Australia and New Zealand Communication Association
Faculty of Education and Arts
School of Communication and Arts / Centre for Research in Entertainment, Arts,Technology, Education and Communications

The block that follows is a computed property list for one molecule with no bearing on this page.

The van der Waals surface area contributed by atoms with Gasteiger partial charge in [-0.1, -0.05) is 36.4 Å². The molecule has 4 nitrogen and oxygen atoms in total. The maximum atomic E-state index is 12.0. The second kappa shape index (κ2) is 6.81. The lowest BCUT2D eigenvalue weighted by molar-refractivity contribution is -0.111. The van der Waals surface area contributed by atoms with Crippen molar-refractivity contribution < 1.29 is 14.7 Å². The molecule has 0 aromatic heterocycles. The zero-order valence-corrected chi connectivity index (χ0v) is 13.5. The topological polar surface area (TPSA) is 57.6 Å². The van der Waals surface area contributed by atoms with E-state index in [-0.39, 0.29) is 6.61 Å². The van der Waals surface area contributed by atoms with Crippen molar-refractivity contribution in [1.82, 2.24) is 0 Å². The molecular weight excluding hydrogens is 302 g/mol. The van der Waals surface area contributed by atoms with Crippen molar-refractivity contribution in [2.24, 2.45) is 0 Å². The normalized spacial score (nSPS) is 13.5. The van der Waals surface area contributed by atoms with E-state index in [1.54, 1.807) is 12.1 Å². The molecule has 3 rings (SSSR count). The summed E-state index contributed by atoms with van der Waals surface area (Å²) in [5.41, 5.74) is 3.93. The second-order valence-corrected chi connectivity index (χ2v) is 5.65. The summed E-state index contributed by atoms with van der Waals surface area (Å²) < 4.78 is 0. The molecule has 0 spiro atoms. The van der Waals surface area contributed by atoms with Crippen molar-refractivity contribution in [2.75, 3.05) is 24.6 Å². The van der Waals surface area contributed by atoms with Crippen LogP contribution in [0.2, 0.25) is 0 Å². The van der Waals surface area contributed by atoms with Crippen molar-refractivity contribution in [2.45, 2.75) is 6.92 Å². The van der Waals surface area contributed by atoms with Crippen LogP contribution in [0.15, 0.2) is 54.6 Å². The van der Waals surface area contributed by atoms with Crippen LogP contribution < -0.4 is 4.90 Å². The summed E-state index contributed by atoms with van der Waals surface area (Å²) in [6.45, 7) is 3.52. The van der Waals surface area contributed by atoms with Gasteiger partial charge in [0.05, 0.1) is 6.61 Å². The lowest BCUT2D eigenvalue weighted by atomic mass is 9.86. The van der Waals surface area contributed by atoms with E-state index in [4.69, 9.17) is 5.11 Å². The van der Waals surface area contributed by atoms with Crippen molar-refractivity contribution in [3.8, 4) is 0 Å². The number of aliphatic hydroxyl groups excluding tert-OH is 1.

As environmentalism becomes increasingly popular, the importance of environmental language, images and ideas becomes more critical. This paper discusses the significance of environmental communication and its potential role as a “green” cloak for environmentally destructive practices and companies. Although there are many examples of the corporate use of “greenwash”, this paper illustrates the concept using one of Shell Oil’s controversial advertisements from 2007. Greenwash is a communications strategy which uses environmental images and language to make corporate activity appear eco-friendly, whether or not it is environmentally destructive. Through content analysis, visual decoding, and with reference to findings by regulators, the argument offered here demonstrates the power, and the complex rationale, behind greenwash activity. Contextualising the critical dissection of the advertisement in question within academic debates over the role and prevalence of greenwash, the paper illustrates how this approach has become an important communication tool, often associated with public relations spin. A multitude of equivalent advertisements, and the growing discussion about environmental responsibility and corporate greenwash, indicate the need for significant research in this field.
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